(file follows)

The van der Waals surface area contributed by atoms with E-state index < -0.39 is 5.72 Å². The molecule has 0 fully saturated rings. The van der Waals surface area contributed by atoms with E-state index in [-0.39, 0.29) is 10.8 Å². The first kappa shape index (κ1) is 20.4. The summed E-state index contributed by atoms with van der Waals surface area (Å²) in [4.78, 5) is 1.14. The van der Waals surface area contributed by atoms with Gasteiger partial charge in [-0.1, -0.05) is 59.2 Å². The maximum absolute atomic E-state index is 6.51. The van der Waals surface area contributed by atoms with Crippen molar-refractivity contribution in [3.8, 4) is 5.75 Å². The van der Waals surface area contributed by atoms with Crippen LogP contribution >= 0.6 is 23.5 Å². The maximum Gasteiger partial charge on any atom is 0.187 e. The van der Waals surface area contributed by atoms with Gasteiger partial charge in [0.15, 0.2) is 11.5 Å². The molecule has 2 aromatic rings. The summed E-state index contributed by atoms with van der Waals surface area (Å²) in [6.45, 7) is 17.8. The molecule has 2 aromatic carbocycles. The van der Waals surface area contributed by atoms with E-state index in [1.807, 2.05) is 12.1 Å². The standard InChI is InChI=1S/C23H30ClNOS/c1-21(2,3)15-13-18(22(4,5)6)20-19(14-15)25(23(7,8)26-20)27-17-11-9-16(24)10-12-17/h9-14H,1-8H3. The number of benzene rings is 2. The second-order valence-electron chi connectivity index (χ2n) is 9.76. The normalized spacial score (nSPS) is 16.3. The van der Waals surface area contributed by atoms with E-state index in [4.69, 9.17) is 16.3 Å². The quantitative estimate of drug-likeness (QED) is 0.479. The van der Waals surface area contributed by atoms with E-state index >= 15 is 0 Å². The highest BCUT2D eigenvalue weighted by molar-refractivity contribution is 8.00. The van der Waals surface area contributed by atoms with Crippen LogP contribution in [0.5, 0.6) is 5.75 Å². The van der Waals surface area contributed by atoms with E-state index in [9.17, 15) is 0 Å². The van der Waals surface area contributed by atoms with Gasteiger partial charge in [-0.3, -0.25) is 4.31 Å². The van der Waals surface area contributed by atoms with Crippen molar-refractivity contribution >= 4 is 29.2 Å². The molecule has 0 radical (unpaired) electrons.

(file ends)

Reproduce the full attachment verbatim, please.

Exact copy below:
The van der Waals surface area contributed by atoms with E-state index < -0.39 is 5.72 Å². The molecule has 0 fully saturated rings. The van der Waals surface area contributed by atoms with E-state index in [-0.39, 0.29) is 10.8 Å². The first kappa shape index (κ1) is 20.4. The summed E-state index contributed by atoms with van der Waals surface area (Å²) in [4.78, 5) is 1.14. The van der Waals surface area contributed by atoms with Gasteiger partial charge in [-0.1, -0.05) is 59.2 Å². The maximum absolute atomic E-state index is 6.51. The van der Waals surface area contributed by atoms with Crippen molar-refractivity contribution in [3.8, 4) is 5.75 Å². The van der Waals surface area contributed by atoms with Crippen LogP contribution >= 0.6 is 23.5 Å². The maximum Gasteiger partial charge on any atom is 0.187 e. The van der Waals surface area contributed by atoms with Gasteiger partial charge in [0.15, 0.2) is 11.5 Å². The molecule has 2 aromatic rings. The summed E-state index contributed by atoms with van der Waals surface area (Å²) in [6.45, 7) is 17.8. The molecule has 2 aromatic carbocycles. The van der Waals surface area contributed by atoms with E-state index in [1.807, 2.05) is 12.1 Å². The standard InChI is InChI=1S/C23H30ClNOS/c1-21(2,3)15-13-18(22(4,5)6)20-19(14-15)25(23(7,8)26-20)27-17-11-9-16(24)10-12-17/h9-14H,1-8H3. The number of benzene rings is 2. The second-order valence-electron chi connectivity index (χ2n) is 9.76. The normalized spacial score (nSPS) is 16.3. The van der Waals surface area contributed by atoms with E-state index in [4.69, 9.17) is 16.3 Å². The quantitative estimate of drug-likeness (QED) is 0.479. The van der Waals surface area contributed by atoms with E-state index >= 15 is 0 Å². The highest BCUT2D eigenvalue weighted by molar-refractivity contribution is 8.00. The van der Waals surface area contributed by atoms with Crippen LogP contribution in [0.5, 0.6) is 5.75 Å². The van der Waals surface area contributed by atoms with E-state index in [9.17, 15) is 0 Å². The van der Waals surface area contributed by atoms with Gasteiger partial charge in [-0.3, -0.25) is 4.31 Å². The van der Waals surface area contributed by atoms with Crippen molar-refractivity contribution >= 4 is 29.2 Å². The molecule has 0 radical (unpaired) electrons.